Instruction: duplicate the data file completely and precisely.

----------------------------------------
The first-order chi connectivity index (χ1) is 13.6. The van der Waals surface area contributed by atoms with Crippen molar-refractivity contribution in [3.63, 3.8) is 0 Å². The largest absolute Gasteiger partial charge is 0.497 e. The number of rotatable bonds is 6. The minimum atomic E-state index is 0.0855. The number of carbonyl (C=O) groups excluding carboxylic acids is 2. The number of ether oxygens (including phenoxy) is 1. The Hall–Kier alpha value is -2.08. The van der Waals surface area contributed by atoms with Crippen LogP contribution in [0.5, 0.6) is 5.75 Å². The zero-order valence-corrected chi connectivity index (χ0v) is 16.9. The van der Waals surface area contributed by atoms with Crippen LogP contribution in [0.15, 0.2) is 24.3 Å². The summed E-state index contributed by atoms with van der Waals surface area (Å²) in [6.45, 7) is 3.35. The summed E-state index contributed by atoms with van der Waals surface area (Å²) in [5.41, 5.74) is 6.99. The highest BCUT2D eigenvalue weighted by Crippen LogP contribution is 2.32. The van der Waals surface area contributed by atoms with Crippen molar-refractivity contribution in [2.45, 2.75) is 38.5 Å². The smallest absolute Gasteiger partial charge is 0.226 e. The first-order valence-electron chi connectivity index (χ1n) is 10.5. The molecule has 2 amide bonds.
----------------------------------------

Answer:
The first-order chi connectivity index (χ1) is 13.6. The van der Waals surface area contributed by atoms with Crippen molar-refractivity contribution in [3.63, 3.8) is 0 Å². The largest absolute Gasteiger partial charge is 0.497 e. The number of rotatable bonds is 6. The minimum atomic E-state index is 0.0855. The number of carbonyl (C=O) groups excluding carboxylic acids is 2. The number of ether oxygens (including phenoxy) is 1. The Hall–Kier alpha value is -2.08. The van der Waals surface area contributed by atoms with Crippen LogP contribution in [0.5, 0.6) is 5.75 Å². The zero-order valence-corrected chi connectivity index (χ0v) is 16.9. The van der Waals surface area contributed by atoms with Crippen LogP contribution in [0.15, 0.2) is 24.3 Å². The summed E-state index contributed by atoms with van der Waals surface area (Å²) in [6.45, 7) is 3.35. The summed E-state index contributed by atoms with van der Waals surface area (Å²) in [5.41, 5.74) is 6.99. The highest BCUT2D eigenvalue weighted by Crippen LogP contribution is 2.32. The van der Waals surface area contributed by atoms with Crippen molar-refractivity contribution in [2.45, 2.75) is 38.5 Å². The smallest absolute Gasteiger partial charge is 0.226 e. The first-order valence-electron chi connectivity index (χ1n) is 10.5. The molecule has 2 amide bonds.